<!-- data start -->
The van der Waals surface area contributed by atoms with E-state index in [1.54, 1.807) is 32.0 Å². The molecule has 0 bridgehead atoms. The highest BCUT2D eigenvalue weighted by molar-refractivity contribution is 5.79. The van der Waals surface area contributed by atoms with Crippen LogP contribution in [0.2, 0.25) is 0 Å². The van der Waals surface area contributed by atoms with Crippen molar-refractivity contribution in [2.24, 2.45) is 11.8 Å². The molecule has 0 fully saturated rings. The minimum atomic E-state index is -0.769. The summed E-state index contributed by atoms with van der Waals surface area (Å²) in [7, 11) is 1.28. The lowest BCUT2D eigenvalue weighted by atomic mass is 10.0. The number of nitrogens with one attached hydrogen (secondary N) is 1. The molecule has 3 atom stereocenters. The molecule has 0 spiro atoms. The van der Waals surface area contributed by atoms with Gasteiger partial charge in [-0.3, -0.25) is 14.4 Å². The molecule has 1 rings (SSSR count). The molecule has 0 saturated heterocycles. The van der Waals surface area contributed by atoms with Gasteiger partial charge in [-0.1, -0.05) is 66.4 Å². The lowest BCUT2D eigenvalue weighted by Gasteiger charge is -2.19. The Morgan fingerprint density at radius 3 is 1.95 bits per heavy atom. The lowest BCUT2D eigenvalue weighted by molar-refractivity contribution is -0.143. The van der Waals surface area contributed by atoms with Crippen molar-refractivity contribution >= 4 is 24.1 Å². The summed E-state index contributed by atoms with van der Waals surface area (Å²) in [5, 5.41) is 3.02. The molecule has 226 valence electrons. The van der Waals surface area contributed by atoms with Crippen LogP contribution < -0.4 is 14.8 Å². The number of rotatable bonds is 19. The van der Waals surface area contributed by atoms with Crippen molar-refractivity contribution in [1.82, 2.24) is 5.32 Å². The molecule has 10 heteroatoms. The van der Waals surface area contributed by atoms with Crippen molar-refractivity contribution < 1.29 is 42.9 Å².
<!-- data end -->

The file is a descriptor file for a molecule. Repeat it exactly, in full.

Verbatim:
The van der Waals surface area contributed by atoms with E-state index in [1.54, 1.807) is 32.0 Å². The molecule has 0 bridgehead atoms. The highest BCUT2D eigenvalue weighted by molar-refractivity contribution is 5.79. The van der Waals surface area contributed by atoms with Crippen LogP contribution in [0.2, 0.25) is 0 Å². The van der Waals surface area contributed by atoms with Crippen molar-refractivity contribution in [2.24, 2.45) is 11.8 Å². The molecule has 0 fully saturated rings. The minimum atomic E-state index is -0.769. The summed E-state index contributed by atoms with van der Waals surface area (Å²) in [7, 11) is 1.28. The lowest BCUT2D eigenvalue weighted by atomic mass is 10.0. The number of nitrogens with one attached hydrogen (secondary N) is 1. The molecule has 3 atom stereocenters. The molecule has 0 spiro atoms. The van der Waals surface area contributed by atoms with Gasteiger partial charge in [-0.3, -0.25) is 14.4 Å². The molecule has 1 rings (SSSR count). The molecule has 0 saturated heterocycles. The van der Waals surface area contributed by atoms with Gasteiger partial charge in [-0.1, -0.05) is 66.4 Å². The lowest BCUT2D eigenvalue weighted by Gasteiger charge is -2.19. The Morgan fingerprint density at radius 3 is 1.95 bits per heavy atom. The lowest BCUT2D eigenvalue weighted by molar-refractivity contribution is -0.143. The van der Waals surface area contributed by atoms with Crippen molar-refractivity contribution >= 4 is 24.1 Å². The summed E-state index contributed by atoms with van der Waals surface area (Å²) in [5, 5.41) is 3.02. The molecule has 226 valence electrons. The van der Waals surface area contributed by atoms with Crippen LogP contribution < -0.4 is 14.8 Å². The number of rotatable bonds is 19. The van der Waals surface area contributed by atoms with Crippen molar-refractivity contribution in [1.82, 2.24) is 5.32 Å². The molecule has 10 heteroatoms. The van der Waals surface area contributed by atoms with Crippen molar-refractivity contribution < 1.29 is 42.9 Å².